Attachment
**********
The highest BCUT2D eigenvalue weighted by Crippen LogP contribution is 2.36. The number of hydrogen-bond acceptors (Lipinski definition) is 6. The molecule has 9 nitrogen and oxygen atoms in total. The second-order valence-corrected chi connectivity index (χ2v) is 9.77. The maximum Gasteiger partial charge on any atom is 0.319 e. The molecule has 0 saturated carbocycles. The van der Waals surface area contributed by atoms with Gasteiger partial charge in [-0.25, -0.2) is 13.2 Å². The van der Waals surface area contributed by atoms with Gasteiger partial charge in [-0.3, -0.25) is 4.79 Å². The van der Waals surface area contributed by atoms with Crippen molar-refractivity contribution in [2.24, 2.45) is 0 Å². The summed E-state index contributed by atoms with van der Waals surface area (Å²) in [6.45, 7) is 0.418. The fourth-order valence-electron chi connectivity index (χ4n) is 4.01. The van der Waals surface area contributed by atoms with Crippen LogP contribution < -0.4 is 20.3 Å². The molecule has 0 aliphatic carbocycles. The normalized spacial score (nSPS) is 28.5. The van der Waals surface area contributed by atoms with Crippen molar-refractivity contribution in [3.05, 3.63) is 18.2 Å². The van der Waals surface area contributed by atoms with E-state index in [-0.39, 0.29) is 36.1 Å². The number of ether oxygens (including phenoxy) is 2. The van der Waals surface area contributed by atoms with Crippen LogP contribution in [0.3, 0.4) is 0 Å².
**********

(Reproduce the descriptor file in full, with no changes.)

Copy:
The highest BCUT2D eigenvalue weighted by Crippen LogP contribution is 2.36. The number of hydrogen-bond acceptors (Lipinski definition) is 6. The molecule has 9 nitrogen and oxygen atoms in total. The second-order valence-corrected chi connectivity index (χ2v) is 9.77. The maximum Gasteiger partial charge on any atom is 0.319 e. The molecule has 0 saturated carbocycles. The van der Waals surface area contributed by atoms with Gasteiger partial charge in [-0.25, -0.2) is 13.2 Å². The van der Waals surface area contributed by atoms with Gasteiger partial charge in [-0.3, -0.25) is 4.79 Å². The van der Waals surface area contributed by atoms with Crippen molar-refractivity contribution in [2.24, 2.45) is 0 Å². The summed E-state index contributed by atoms with van der Waals surface area (Å²) in [6.45, 7) is 0.418. The fourth-order valence-electron chi connectivity index (χ4n) is 4.01. The van der Waals surface area contributed by atoms with Crippen LogP contribution < -0.4 is 20.3 Å². The molecule has 0 aliphatic carbocycles. The normalized spacial score (nSPS) is 28.5. The van der Waals surface area contributed by atoms with Crippen molar-refractivity contribution in [3.05, 3.63) is 18.2 Å². The van der Waals surface area contributed by atoms with E-state index in [-0.39, 0.29) is 36.1 Å². The number of ether oxygens (including phenoxy) is 2. The van der Waals surface area contributed by atoms with Crippen LogP contribution in [0.3, 0.4) is 0 Å².